Edie is presented with a taxing burden: finding a way to let Mae continue to hold out hope – fixing the pipes for her – and not submitting to Mae’s delusions so that Mae ends up starving herself. Unable to see that Edie’s actions are motivated by intense and limitless love, Mae continually reminds Edie of her inadequacies, stirring the pot of their relationship.
Cutting right through this emotionally intimate moment, Mae then again yells at Edie to fix the pipes. Edie redirects the conversation back onto the bugs in her hand, pleads to Mae to eat them, and makes a failed attempt to force them into Mae’s mouth. Refusing and ripping them from Edie’s hand, Mae throws them out the window, proclaiming that she will only eat what grows when the water comes back. The bugs being the last she had, Edie is pushed past her tipping point. The hot tension in the air (beautifully crafted by Logan and Jordan) is suspended as Edie picks up a large pipe, is about to hit Mae with it, then drops it to the ground and leaves. Mae hears something from the tub but soon after the sound stops, prompting her to exit.
The next scene starts with Edie alone onstage, finally making the pipes fit. Upon her victory, she calls and calls for Mae, who eventually enters with a carton of blueberries in hand. We, the audience, can see them; however, Edie cannot. Mae declares that the blueberries are back saying, “Blueberries and showers. Water for all, “ and offers one to Edie, who attempts to gently tell her that there’s nothing in between her fingers but soon realizes it’s pointless, pretending to eat one. For the first time, Edie gives into Mae’s delusions and soon after asks Mae if she’s happy. When she affirms that she is, Edie relaxes and lovingly looks upon a joyful Mae, who then tells the story of how her parents fell in love over a well and a cracked bucket. After a stunningly performed monologue, she brings up the blueberries, asking if they look how they used to. Edie replies yes but then makes an effort to get Mae to eat, telling her, “You’re gonna go crazy, Mae, or starve. One? A body needs water. Please.” Mae (again, shocker) declines, throwing the bug offstage, and Edie finally accepts the refusal saying, “Okay, Mae, okay.” The two share a tender kiss and exit, hand in hand.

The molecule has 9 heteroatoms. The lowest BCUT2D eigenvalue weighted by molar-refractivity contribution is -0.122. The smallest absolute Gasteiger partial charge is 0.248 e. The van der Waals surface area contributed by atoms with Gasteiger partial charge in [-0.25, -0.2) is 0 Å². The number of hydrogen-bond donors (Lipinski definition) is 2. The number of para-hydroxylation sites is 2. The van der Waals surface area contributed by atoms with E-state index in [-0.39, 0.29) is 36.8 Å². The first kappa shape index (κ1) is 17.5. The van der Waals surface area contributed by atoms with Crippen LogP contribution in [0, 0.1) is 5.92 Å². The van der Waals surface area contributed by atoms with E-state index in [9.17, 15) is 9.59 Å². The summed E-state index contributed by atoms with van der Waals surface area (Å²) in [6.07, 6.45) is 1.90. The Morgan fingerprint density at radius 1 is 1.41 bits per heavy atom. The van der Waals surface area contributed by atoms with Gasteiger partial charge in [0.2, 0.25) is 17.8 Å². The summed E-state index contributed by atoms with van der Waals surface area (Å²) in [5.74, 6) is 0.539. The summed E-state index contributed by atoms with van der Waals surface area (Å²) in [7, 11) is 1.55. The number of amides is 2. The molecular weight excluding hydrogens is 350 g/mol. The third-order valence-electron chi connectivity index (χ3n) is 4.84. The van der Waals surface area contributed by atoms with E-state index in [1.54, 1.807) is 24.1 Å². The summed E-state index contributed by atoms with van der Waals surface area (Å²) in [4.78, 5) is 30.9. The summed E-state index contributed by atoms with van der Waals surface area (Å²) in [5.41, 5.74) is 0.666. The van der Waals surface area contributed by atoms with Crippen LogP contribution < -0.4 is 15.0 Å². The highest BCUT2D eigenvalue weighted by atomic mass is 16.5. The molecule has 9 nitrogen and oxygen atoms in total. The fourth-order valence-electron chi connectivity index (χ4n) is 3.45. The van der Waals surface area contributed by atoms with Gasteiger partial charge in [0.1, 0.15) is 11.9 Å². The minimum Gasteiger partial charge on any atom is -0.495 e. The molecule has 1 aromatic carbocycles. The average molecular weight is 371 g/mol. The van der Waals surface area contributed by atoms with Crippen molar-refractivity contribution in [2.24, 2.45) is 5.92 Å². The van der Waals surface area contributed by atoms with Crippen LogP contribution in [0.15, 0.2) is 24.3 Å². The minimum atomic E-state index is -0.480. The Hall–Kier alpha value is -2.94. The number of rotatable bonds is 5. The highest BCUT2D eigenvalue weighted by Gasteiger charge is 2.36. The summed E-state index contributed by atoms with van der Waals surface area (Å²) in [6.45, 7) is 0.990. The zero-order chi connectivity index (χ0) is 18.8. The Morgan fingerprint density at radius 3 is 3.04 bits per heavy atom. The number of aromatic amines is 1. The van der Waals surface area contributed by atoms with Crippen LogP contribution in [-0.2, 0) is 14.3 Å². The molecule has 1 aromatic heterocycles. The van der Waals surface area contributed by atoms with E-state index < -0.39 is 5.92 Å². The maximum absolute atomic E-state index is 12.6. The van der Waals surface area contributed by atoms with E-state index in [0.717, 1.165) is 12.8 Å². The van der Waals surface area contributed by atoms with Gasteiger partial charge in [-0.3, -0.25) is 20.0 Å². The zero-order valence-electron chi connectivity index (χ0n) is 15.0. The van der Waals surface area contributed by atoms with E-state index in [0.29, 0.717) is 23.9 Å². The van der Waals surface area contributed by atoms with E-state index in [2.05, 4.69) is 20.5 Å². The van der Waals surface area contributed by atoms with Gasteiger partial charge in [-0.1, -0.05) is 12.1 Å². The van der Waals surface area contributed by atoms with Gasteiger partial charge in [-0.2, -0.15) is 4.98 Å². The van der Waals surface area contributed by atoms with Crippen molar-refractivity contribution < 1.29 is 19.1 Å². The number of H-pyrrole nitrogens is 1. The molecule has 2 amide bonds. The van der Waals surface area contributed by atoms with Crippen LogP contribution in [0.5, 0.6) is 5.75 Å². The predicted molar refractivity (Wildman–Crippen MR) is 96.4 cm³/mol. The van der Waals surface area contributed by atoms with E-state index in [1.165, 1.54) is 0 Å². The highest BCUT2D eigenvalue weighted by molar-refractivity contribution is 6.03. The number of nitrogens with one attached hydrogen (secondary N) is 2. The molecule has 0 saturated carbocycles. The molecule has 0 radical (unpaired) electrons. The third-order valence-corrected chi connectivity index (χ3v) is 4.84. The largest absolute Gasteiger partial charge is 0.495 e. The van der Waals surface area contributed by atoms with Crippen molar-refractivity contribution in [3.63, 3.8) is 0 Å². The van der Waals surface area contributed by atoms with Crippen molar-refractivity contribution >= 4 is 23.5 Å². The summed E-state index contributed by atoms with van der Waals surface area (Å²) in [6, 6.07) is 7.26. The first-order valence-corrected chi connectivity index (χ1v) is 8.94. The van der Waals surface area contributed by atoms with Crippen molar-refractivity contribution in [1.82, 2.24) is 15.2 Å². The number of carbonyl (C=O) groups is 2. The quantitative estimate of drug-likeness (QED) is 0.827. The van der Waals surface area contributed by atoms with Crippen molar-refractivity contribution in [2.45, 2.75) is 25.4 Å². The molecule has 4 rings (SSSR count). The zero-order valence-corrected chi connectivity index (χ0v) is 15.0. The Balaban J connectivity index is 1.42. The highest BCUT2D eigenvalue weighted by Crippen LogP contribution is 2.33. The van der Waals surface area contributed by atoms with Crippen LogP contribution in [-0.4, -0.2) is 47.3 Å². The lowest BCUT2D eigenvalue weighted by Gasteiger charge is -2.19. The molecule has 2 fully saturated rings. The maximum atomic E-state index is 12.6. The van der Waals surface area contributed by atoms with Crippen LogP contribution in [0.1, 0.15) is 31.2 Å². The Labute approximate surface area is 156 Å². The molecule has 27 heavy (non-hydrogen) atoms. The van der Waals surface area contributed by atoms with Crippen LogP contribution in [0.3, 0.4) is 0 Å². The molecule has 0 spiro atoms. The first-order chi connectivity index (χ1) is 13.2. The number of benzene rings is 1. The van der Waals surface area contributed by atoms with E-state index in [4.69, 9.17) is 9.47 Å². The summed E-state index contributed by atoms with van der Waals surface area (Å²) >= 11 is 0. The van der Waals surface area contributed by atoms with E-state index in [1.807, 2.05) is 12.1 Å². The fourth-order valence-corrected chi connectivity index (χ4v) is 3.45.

The last scene of the play starts with Mae tossing pipes through the window, parallelling the first scene. She’s exhausted, dragging her feet and stumbling as she picks up the pipes and walks to the tub, successfully attaching them. She repeats Edie’s dialogue as well as her own from previous scenes, clearly in a delirious state. She then rediscovers the pipes she just fit together and the lights turn ominously blue and the sound of running water intensifies. She exclaims, “I hear it! I hear it coming, Edie! The water is coming, Edie! The water is finally here!” Head tilted towards the sky, she extends her arms out, as if under a large rain cloud.
The intense ending leaves an exceptional amount for the audience to decipher. Was Edie ever real? What happened to her if she was? Did the water return? Was Mae right? Dark, intimate, loving, and funny, this show leaves the audience scrambling for more, hanging on tightly to this short masterpiece. The visual world – delicately contrived by lighting designer Maddie Evans and set designer Ida Mihok – and Jacqueline Goldfinger’s words – excellently executed by Jordan Azzinaro and Logan Waugh and directed by Lillie Shelor – makes this bleak and desperate world come alive. Tacking the balance of love and ethics, Edie and Mae takes us on a darkly comical, touching, and raw journey through a world in crisis. Their desperation for hope and survival ultimately forces us to look at today’s water and climate crisis in the face. Edie and Mae asks us: when will you last see “Blueberries and showers? Water for all”?
Photos by Coltrane Cho ‘24
Sylvie Robinson ’27 is a staff writer for the Skidmore Theater Living Newsletter